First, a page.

Wednesday Mar 10 2010
We’re happy for the dull police logs
By: Carol Feineman, editor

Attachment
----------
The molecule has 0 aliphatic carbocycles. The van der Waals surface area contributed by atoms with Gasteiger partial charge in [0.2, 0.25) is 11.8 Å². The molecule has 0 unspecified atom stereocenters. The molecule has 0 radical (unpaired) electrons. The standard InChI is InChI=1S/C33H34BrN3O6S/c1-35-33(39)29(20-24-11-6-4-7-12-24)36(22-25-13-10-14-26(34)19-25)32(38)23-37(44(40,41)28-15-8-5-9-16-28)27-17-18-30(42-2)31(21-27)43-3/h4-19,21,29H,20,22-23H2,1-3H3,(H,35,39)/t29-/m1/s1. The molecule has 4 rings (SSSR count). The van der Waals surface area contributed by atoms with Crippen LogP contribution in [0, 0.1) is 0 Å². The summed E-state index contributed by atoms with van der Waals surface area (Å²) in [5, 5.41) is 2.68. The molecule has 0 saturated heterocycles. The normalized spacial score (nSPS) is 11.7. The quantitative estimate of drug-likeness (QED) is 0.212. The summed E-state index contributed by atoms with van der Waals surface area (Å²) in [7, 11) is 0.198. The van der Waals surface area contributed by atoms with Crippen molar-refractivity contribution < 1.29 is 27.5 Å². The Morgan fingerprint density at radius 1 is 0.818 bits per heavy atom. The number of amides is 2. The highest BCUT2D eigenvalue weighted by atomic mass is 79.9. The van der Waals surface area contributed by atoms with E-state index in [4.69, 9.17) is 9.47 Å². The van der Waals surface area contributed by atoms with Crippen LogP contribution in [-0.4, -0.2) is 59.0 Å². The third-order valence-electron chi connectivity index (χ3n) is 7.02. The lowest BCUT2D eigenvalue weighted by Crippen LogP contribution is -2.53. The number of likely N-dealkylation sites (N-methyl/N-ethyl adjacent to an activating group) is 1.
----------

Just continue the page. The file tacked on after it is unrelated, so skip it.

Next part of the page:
Our police logs are usually mild. There are the usual driving while under the influence, graffiti and suspicion of outstanding misdemeanor warrant entries. But nothing big usually jumps out. When many residents pleaded with City Council to spare public-safety staff from budget cuts at a meeting a year ago, one resident even called attention to our police logs, saying nothing major appeared in the logs. The community member was happy, though, that the logs were so dull. He credited the Lincoln Police Department for keeping the city quiet. Lincoln was even named the safest city in Placer County in 2009, under former Police Chief Brian Vizzusi’s leadership, for the second consecutive year. Comparing statistics from the California Department of Justice for Lincoln with those of other Placer County cities, the Lincoln Police Department determined Lincoln’s crime rate in 2008 to be 14 per 1,000 residents, according to the former police chief last August. And while the 2009 figures are still being compiled, Lincoln acting Police Chief Paul Shelgren doesn’t anticipate any rate increases for that year. Since January 2009, however, more shocking crime stories have made it to the front of The Lincoln News Messenger, starting with a Lincoln woman ripping another woman’s ear off in a fight at Dillian’s Bar & Grill. Also making it to the front page were two stabbings, one in the Teal Hollow area on Aug. 18 and another on Nov. 22 at the Joiner Express Mart. In both cases, Lincoln police reported the stabbing victims knew the suspect. There was also an October kidnapping of three teenagers from a home off Fifth Street. Four suspects were booked into Placer County Jail for kidnapping, conspiracy, false imprisonment and battery. A preliminary investigation by Lincoln Police indicated that the teens were kidnapped because the suspects believed they stole medical marijuana plants from one of the suspects. And a Feb. 14 adult kidnapping, centering around the Joiner Parkway area, is still under investigation. Then there’s the latest doozy, the alleged kidnapping and molestation by a Sacramento County Sheriff’s deputy of a 13-year-old Sacramento girl at the Holiday Inn Express. The deputy, arrested at his San Jose home on March 2, pleaded not guilty March 4 in a Placer County courthouse. Since these crime stories receive the most hits (we’re talking hundreds, if not a thousand-plus on our Web site at lincolnnewsmessenger.com), I’d say the public is definitely interested in what’s going on here crime wise. But should residents worry that Lincoln is becoming the site of more serious incidents? No, according to the Lincoln acting police chief. “There hasn’t been a rise in more serious crimes over the last three years but they are becoming more complex,” Shelgren said. “Our investigations are getting more complex with more dynamics to them. But we haven’t seen a drastic rise in these crimes.” That means the majority of Lincoln’s detectives are working almost 100 percent of the time on crimes against a person and not on crimes against property, according to Shelgren. Considering that five sworn officers lost their jobs due to last year’s budget layoffs and a retiring officer’s position wasn’t filled, it’s not surprising. “Losing six officers, we can’t do what we did before , which was being proactive,” Shelgren said. “It has limited our ability. A lot of times, we have to be reactive instead of being proactive. We used to have four or five officers on the streets during a shift and now we have three on the streets.” So Shelgren asks residents, now more than ever, to be aware of their surroundings and call police dispatch when something looks wrong. “A patrol officer can drive by your neighborhood and see a subject, who looks ordinary,” he said. “But a resident might see a person or vehicle that doesn’t belong there. If it’s out of the ordinary, let us know.” With only 28 sworn officers taking care of about 38,000 residents, the public also has to take a more active role in public safety. Lincoln’s police staff is understaffed, according to figures from Fremont Police Chief Craig Steckler, who is the California Police Chiefs Association’s past president and communications chairman. “The national average is 2 per 1,000 so it would be 76,” Steckler e-mailed Tuesday. “California’s average is closer to 1.5, which would then be 57. With the economy, many cities are running at 1 per thousand or less. In Fremont, we are at .83 per thousand.” Those numbers are inclusive of all sworn personnel, from the chief down to the newest officer. Since Lincoln currently has only 28 sworn officers, it makes sense that residents have to be more observant. “Everyone has to do their part for their own personal safety,” Shelgren added. “That includes calling us. Many people think they’ll be considered dumb to call. But whenever you have a question, call us, whether it’s 4 a.m. or 4 p.m. Let us help you.” The Lincoln Police dispatch number is 645-4040.